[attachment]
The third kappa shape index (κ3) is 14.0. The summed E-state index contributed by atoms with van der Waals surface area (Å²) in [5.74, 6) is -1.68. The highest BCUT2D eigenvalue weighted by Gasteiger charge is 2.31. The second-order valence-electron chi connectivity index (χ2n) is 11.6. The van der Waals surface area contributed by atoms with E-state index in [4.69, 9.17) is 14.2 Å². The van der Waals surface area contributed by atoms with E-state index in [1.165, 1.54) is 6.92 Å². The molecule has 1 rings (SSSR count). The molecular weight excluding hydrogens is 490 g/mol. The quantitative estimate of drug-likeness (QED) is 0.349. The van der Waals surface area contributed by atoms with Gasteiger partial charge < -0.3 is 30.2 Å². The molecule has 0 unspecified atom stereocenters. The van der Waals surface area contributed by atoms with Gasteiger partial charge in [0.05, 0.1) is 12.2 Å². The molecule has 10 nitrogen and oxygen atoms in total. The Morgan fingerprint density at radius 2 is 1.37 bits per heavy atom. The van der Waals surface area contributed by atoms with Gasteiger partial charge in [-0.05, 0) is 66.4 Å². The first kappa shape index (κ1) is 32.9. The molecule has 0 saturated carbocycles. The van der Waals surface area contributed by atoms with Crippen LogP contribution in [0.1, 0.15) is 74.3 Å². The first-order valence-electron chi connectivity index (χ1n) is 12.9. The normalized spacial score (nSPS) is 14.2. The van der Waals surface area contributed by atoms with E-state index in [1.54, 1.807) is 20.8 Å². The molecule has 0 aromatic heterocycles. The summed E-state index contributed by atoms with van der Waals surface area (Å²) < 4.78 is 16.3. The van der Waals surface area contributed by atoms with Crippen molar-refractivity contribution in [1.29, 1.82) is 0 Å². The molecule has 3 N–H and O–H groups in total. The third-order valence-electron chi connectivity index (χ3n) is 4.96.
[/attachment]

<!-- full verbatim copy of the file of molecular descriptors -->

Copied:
The third kappa shape index (κ3) is 14.0. The summed E-state index contributed by atoms with van der Waals surface area (Å²) in [5.74, 6) is -1.68. The highest BCUT2D eigenvalue weighted by Gasteiger charge is 2.31. The second-order valence-electron chi connectivity index (χ2n) is 11.6. The van der Waals surface area contributed by atoms with E-state index in [4.69, 9.17) is 14.2 Å². The van der Waals surface area contributed by atoms with E-state index in [1.165, 1.54) is 6.92 Å². The molecule has 1 rings (SSSR count). The molecular weight excluding hydrogens is 490 g/mol. The quantitative estimate of drug-likeness (QED) is 0.349. The van der Waals surface area contributed by atoms with Gasteiger partial charge < -0.3 is 30.2 Å². The molecule has 0 unspecified atom stereocenters. The van der Waals surface area contributed by atoms with Gasteiger partial charge in [0.05, 0.1) is 12.2 Å². The molecule has 10 nitrogen and oxygen atoms in total. The Morgan fingerprint density at radius 2 is 1.37 bits per heavy atom. The van der Waals surface area contributed by atoms with Gasteiger partial charge in [-0.05, 0) is 66.4 Å². The first kappa shape index (κ1) is 32.9. The molecule has 0 saturated carbocycles. The van der Waals surface area contributed by atoms with Crippen LogP contribution in [0.1, 0.15) is 74.3 Å². The first-order valence-electron chi connectivity index (χ1n) is 12.9. The normalized spacial score (nSPS) is 14.2. The van der Waals surface area contributed by atoms with E-state index in [1.54, 1.807) is 20.8 Å². The molecule has 0 aromatic heterocycles. The summed E-state index contributed by atoms with van der Waals surface area (Å²) < 4.78 is 16.3. The van der Waals surface area contributed by atoms with Crippen molar-refractivity contribution in [1.29, 1.82) is 0 Å². The molecule has 3 N–H and O–H groups in total. The third-order valence-electron chi connectivity index (χ3n) is 4.96.